Autistic Voices: local people's health and care experiences

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Summary of report content

In Cambridgeshire and Peterborough, the local authorities and health commissioners are developing a new All-Age Autism Strategy.  To prepare for this, an important needs assessment was carried out by Healthwatch Cambridgeshire and Healthwatch Peterborough to understand the characteristics and health needs of autistic people of all ages across their area.

The common themes they found are as follows:

  • People found it hard to get a diagnosis for autism and the path is long.
  • It is not easy to find support after diagnosis.
  • A need for more support was clear. This ranged from help in coming to terms with a diagnosis to help with social skills, advice on training and employment opportunities, benefits, independent living, and where needed, a support worker to guide and encourage people in their daily lives and help them reach their potential.
  • Healthcare workers and the wider community must improve their understanding of autism, especially in women and girls.
  • Mental health services should have a good understanding of autism and the needs of autistic people, so that reasonably adjusted and effective care and treatment is always provided.
  • People wanted better and easier access to services with communication options such as emails and text.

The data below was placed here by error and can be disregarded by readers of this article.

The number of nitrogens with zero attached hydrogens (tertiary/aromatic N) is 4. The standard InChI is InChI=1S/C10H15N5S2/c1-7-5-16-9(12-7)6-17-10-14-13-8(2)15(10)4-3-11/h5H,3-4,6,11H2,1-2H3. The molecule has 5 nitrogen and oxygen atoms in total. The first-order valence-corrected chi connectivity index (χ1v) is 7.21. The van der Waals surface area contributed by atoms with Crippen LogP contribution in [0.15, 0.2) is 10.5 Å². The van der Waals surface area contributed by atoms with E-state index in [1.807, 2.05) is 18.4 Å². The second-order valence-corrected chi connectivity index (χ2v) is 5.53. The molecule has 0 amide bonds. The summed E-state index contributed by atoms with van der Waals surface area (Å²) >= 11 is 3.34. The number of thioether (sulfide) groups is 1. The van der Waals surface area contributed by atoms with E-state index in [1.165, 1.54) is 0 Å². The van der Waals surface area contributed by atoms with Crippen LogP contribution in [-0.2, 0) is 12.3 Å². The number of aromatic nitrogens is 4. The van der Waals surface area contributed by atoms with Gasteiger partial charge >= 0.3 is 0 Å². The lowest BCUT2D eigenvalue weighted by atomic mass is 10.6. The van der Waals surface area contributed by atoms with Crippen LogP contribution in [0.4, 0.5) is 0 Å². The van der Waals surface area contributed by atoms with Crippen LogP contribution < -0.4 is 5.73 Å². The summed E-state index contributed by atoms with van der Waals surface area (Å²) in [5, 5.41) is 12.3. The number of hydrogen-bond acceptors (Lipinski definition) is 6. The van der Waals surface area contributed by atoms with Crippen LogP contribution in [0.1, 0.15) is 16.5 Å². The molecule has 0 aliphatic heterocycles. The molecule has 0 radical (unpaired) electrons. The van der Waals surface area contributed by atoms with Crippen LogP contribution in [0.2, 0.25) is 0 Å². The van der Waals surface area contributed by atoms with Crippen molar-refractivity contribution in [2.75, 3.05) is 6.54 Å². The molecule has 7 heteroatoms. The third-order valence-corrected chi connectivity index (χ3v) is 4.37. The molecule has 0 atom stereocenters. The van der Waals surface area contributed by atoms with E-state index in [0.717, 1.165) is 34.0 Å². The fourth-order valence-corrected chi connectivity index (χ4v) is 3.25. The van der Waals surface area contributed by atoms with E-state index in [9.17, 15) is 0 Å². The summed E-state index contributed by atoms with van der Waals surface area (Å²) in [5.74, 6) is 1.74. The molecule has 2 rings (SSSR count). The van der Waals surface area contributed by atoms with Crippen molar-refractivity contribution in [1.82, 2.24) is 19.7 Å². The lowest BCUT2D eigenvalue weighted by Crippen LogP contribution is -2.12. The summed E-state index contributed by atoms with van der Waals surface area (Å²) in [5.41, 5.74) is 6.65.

• People wanted clear information about autism, local services and support.

The report contains recommendations to help local authorities and commissioners develop and enable a pathway of services, including voluntary sector and community organisations, which meet the needs of autistic people.

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General details

Report title 
Autistic Voices: local people's health and care experiences
Local Healthwatch 
Healthwatch Cambridgeshire
Healthwatch Peterborough
Date of publication 
Thursday, 13 May, 2021
Date evidence capture began 
Friday, 28 May, 2021
Date evidence capture finished 
Friday, 28 May, 2021
Key themes 
Communication between staff and patients
Health promotion
Information providing
Quality of care
Staff training

Methodology and approach

Was the work undertaken at the request of another organisation? 
What type of organisation requested the work 
Local Council
If this work has been done in partnership, who is the partner? 
Primary research method used 
Focus group
If an Enter and View methodology was applied, was the visit announced or unannounced? 

Details of health and care services included in the report

Mental health services 
Learning disability service

Details of people who shared their views

Number of people who shared their views 
Age group 
All people 18 and over
Not known
Sexual orientation 
Not known
Does the information include public's views? 
Does the information include carer's, friend's or relative's views? 
Does the information include staff's views? 
Types of health and care professionals engaged 
What was the main sentiment of the people who shared their views? 

Outcomes and impact

Were recommendations made by local Healthwatch in the report? 
Does the information contain a response from a provider? 
Is there evidence of impact in the report? 
Is there evidence of impact external to the report? 

Network Impact
Relationships that exist locally, regionally, nationally have benefited from the work undertaken in the report
Implied Impact
Where it is implied that change may occur in the future as a result of Healthwatch work. This can be implied in a provider  response, press release or other source. Implied impact can become tangible impact once change has occurred.
Tangible Impact
There is evidence of change that can be directly attributed to Healthwatch work undertaken in the report.